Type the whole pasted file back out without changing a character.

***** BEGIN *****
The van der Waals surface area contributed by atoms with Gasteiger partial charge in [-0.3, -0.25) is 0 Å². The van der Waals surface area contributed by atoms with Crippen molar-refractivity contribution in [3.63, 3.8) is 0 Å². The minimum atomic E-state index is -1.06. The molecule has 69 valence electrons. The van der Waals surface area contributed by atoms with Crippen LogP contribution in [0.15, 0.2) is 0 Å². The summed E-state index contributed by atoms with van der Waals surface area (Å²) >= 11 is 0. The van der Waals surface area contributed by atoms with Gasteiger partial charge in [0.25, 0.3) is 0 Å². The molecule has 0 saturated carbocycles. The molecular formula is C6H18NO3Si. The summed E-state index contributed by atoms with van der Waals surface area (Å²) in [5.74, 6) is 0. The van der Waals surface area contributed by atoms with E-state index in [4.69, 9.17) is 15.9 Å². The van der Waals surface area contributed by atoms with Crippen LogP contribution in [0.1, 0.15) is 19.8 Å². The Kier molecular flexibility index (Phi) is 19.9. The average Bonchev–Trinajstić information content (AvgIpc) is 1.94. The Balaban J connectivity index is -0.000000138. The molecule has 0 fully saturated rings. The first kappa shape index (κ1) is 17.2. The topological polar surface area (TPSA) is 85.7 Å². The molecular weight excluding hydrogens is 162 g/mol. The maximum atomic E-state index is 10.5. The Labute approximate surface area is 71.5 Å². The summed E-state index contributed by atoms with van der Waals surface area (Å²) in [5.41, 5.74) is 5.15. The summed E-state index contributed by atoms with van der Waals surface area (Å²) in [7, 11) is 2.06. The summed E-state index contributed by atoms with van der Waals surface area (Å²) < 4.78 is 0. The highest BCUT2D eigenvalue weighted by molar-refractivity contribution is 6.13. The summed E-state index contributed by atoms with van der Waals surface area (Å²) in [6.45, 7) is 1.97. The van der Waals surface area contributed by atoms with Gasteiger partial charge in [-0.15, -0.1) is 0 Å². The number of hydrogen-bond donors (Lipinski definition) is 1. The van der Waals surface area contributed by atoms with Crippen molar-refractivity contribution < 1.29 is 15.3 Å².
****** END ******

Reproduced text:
The van der Waals surface area contributed by atoms with Gasteiger partial charge in [-0.3, -0.25) is 0 Å². The van der Waals surface area contributed by atoms with Crippen molar-refractivity contribution in [3.63, 3.8) is 0 Å². The minimum atomic E-state index is -1.06. The molecule has 69 valence electrons. The van der Waals surface area contributed by atoms with Crippen LogP contribution in [0.15, 0.2) is 0 Å². The summed E-state index contributed by atoms with van der Waals surface area (Å²) >= 11 is 0. The van der Waals surface area contributed by atoms with Gasteiger partial charge in [0.25, 0.3) is 0 Å². The molecule has 0 saturated carbocycles. The molecular formula is C6H18NO3Si. The summed E-state index contributed by atoms with van der Waals surface area (Å²) in [5.74, 6) is 0. The van der Waals surface area contributed by atoms with E-state index in [4.69, 9.17) is 15.9 Å². The van der Waals surface area contributed by atoms with Crippen LogP contribution in [0.1, 0.15) is 19.8 Å². The Kier molecular flexibility index (Phi) is 19.9. The average Bonchev–Trinajstić information content (AvgIpc) is 1.94. The Balaban J connectivity index is -0.000000138. The molecule has 0 fully saturated rings. The first kappa shape index (κ1) is 17.2. The topological polar surface area (TPSA) is 85.7 Å². The molecular weight excluding hydrogens is 162 g/mol. The maximum atomic E-state index is 10.5. The Labute approximate surface area is 71.5 Å². The summed E-state index contributed by atoms with van der Waals surface area (Å²) in [5.41, 5.74) is 5.15. The summed E-state index contributed by atoms with van der Waals surface area (Å²) in [7, 11) is 2.06. The summed E-state index contributed by atoms with van der Waals surface area (Å²) < 4.78 is 0. The highest BCUT2D eigenvalue weighted by molar-refractivity contribution is 6.13. The summed E-state index contributed by atoms with van der Waals surface area (Å²) in [6.45, 7) is 1.97. The van der Waals surface area contributed by atoms with Gasteiger partial charge in [-0.15, -0.1) is 0 Å². The number of hydrogen-bond donors (Lipinski definition) is 1. The van der Waals surface area contributed by atoms with Crippen molar-refractivity contribution < 1.29 is 15.3 Å².